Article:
Although I don’t remember exactly how old I was when I first read The Golden Compass (sometime in late elementary school, probably), I can pinpoint the exact sentence that ignited my interest. It appears early on – the second page, in fact – when the heroine, Lyra Belacqua, sneaks into the Retiring Room of her home, Jordan College:
It was a large room, with an oval table of polished rosewood on which stood various decanters and glasses, and a silver smoking stand with a rack of pipes.
I assume you’re thinking some variation of “why?” or “really?” For sure, in an epic fantasy tale that explores the nature of evil and free will, this sentence seems unremarkable. Who cares about furniture when you have talking, armor-clad bears? Yet, despite (or perhaps because of) its simplicity, the wording has an almost poetic quality to it – the soft alliteration of “silver smoking stand”, the way “glass” sounds as clear as the object to which it refers. It perfectly evokes the elegant austerity of academia. And like the best literary descriptions, it conveys not only the look of the room but also the texture. You believe that you could slip inside this place and wander around, touch the furnishings like a kid in an antique shop.
That meticulous world-building formed the foundation of my love for the initial volume of Philip Pullman’s His Dark Materials trilogy, more than the rip-roaring plot or even the notion of dæmons. (To be honest, I didn’t get past a chapter of either sequel because they felt too detached from the original.) It’s also what drew me to fantasy in general. Realism has its own rewards, but nothing quite compares to the thrill of venturing into a completely unknown world. Fantasy is pure fiction, concocting narratives out of figments, myths, and dreams. Ordinary things – a glass, a photograph, electricity – seem lit with an otherworldly aura.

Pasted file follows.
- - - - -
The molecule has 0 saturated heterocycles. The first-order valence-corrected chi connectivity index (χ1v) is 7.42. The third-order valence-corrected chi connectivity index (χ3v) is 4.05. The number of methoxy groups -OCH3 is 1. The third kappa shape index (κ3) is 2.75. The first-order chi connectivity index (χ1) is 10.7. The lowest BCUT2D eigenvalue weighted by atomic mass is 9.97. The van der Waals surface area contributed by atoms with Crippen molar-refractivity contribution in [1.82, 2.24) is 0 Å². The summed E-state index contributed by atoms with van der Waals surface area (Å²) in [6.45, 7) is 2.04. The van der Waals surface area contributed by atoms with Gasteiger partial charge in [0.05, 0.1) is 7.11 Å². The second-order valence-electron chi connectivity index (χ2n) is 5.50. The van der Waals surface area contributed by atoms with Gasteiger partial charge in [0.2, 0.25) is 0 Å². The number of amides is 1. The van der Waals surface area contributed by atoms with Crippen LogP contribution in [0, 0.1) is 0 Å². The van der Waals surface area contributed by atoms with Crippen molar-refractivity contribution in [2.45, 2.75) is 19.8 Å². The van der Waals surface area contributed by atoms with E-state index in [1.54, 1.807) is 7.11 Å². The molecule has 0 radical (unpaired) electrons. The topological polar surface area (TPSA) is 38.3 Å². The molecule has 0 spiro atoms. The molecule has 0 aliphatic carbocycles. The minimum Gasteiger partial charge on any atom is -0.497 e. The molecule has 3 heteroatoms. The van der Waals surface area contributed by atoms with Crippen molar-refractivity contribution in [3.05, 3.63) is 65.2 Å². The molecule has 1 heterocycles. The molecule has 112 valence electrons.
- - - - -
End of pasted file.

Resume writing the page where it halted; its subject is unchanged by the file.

So, maybe the movie was bound to disappoint. By rendering a fantasy onscreen, you necessarily make it concrete and thus dilute the magic; it becomes, on some level, real. I saw Chris Weisz’s The Golden Compass when it came into theaters in 2007, which is slightly embarrassing to admit since I was starting high school then and like to think I had developed sounder judgment and more discerning taste by that age. At least I managed to curb my excitement, having already been disillusioned by Eragon, an adaptation so dire that I retroactively disowned the book. I wound up being underwhelmed but not outraged, quickly abandoning the movie to the attic of memory.
It moldered there until January this year, when I revisited His Dark Materials for the first time as an adult. To my pleasant surprise, the series not only holds up, its sense of adventure and romance as beguiling as ever, but it’s improved. Having now finished all three installments, I can properly admire the thematic complexity and emotional depth, the way it balances incisive religious commentary, which essentially argues in favor of original sin, with an intimate coming-of-age narrative. Afterward, I decided to check out the movie again – for curiosity’s sake. Really, how bad could it be?
It turned out to be a reverse of my experience with the books: while my fondness for Pullman’s trilogy intensified, so did my aversion to Weisz’s adaptation. What I previously dismissed as just one of many page-to-screen conversions that fail live up to their source material now appeared to be a debacle of mind-boggling proportions. As a standalone work, The Golden Compass is sloppy, making you long for the bland competence of the Hunger Games and Harry Potter films. As an adaptation, it’s unforgivable, actively depriving the story of its power. It epitomizes Hollywood’s clueless approach to fantasy, which mistakes spectacle for vision and platitudes for ideas.